While the terms movie piracy and cinema often appear in the same conversations, the connections are rarely positive.
Studios, distributors, and theaters believe that piracy represents an existential threat to their business models and nothing positive ever comes from it. But for actor and director Kevin Smith, aka Silent Bob from the Jay and Silent Bob movies, the accessibility of a pirated copy of his latest movie prevented his 50th birthday bash from turning into a complete disaster.
Jay and Silent Bob Reboot at the Drive-In
In 2019, Smith directed and starred in Jay and Silent Bob Reboot. The comedy film, which enjoyed box office success, was due to be the centerpiece at Smith’s half-century celebrations this week.
Organized by friends, the movie was to be shown at Smith’s party at Paramount Drive-In, something the actor says he was looking forward to as he’d never seen one of his movies from the comfort of his own car before. But things didn’t go to plan.
The Reboot…Failed to Boot. Piracy To The Rescue
According to Smith, there were problems at the cinema. The venue’s DCP (Digital Cinema Package), which contains all the necessary files and systems which allow a movie to be shown to the audience, decided to break down, meaning that Silent Bob would have even less to say than usual, effectively ruining the event.
Luckily, however, it transpires that writer, filmmaker, and party guest Josh Roush is a bit of a whizz when it comes to disaster recovery, as Smith explains.
Double Feature at the Drive-In! Wanna take part in the post-screening Q&A? Tweet your question and a pic of the screen from your car – like this one – with the hashtag #DriveInMoobys! (Big thanks to @JoshRoush for the save when there were technical difficulties!) pic.twitter.com/znuRLbUGYb
— KevinSmith (@ThatKevinSmith) August 4, 2020
“The drive-in’s DCP broke down so we would’ve had to cancel altogether were it not for @joshroush bringing a separate sound system and downloading a Torrent of #jayandsilentbobreboot off an illegal site,” Smith wrote on Facebook a few hours ago.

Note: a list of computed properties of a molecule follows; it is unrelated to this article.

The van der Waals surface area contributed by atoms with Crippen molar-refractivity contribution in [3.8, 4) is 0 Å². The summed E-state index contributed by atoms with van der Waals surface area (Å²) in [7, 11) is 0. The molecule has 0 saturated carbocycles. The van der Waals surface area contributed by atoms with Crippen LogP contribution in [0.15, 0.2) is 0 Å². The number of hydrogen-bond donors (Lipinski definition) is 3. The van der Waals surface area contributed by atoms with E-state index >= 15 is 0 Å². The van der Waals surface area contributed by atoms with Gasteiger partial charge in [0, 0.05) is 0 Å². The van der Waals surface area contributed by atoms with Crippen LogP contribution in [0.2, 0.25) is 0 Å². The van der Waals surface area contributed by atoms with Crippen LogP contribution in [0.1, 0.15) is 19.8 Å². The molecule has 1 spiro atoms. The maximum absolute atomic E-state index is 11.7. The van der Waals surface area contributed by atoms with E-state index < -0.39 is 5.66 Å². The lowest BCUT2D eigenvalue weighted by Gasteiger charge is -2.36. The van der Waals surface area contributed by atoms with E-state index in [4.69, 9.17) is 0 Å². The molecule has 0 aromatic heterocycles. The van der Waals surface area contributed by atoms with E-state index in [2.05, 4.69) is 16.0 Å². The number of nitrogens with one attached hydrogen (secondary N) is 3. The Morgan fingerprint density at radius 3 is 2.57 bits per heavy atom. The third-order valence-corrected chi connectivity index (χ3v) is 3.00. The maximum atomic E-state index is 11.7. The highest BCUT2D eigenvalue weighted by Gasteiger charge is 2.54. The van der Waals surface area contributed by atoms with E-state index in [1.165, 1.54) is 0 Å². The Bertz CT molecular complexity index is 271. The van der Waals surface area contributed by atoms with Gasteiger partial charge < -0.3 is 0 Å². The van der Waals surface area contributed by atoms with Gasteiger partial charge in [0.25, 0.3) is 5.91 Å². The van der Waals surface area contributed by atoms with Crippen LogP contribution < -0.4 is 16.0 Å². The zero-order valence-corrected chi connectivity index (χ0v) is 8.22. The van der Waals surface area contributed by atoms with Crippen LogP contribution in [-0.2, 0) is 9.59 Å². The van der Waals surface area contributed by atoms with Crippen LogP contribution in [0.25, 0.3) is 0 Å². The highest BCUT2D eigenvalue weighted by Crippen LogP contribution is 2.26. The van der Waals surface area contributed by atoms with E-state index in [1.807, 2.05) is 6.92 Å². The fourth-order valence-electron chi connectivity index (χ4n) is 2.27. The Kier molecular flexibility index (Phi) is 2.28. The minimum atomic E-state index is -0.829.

A World First For Torrents? Maybe…
Over the years, piracy has been connected to drive-in cinemas. People have been known to record entire movies from their cars and place them online but the environment has also proved convenient for those looking to grab film soundtracks, which are later combined with video recorded elsewhere.
At least as far as we’re aware, however, this is the first time that a pirated copy of a movie has actually been shown at a cinema in the United States. And surely, it must be the first instance where a pirated copy has been obtained from a torrent site to ensure that a director can enjoy his own movie and not have his 50th party ruined.
Phew…No One Got Arrested and Fun Times Ensued
The good news is that despite this potentially being some kind of terrible copyright crime in the eyes of the US Government, a good time was had by all, no one was arrested, and the director was glad that a pirate site saved his once-in-a-lifetime event.
“I know as a filmmaker I should be demonizing movie piracy – but last night, it saved our asses!” Smith says. “Many thanks to everyone for making the trip for my 50th, and for practicing safe social distancing and wearing masks in the process!”
Smith adds that the event went so well that he’s looking at “duplicating” the event with his live shows. Whether that means showing a pirated copy again isn’t clear but if the feds show up, he can credibly exercise his right to remain silent.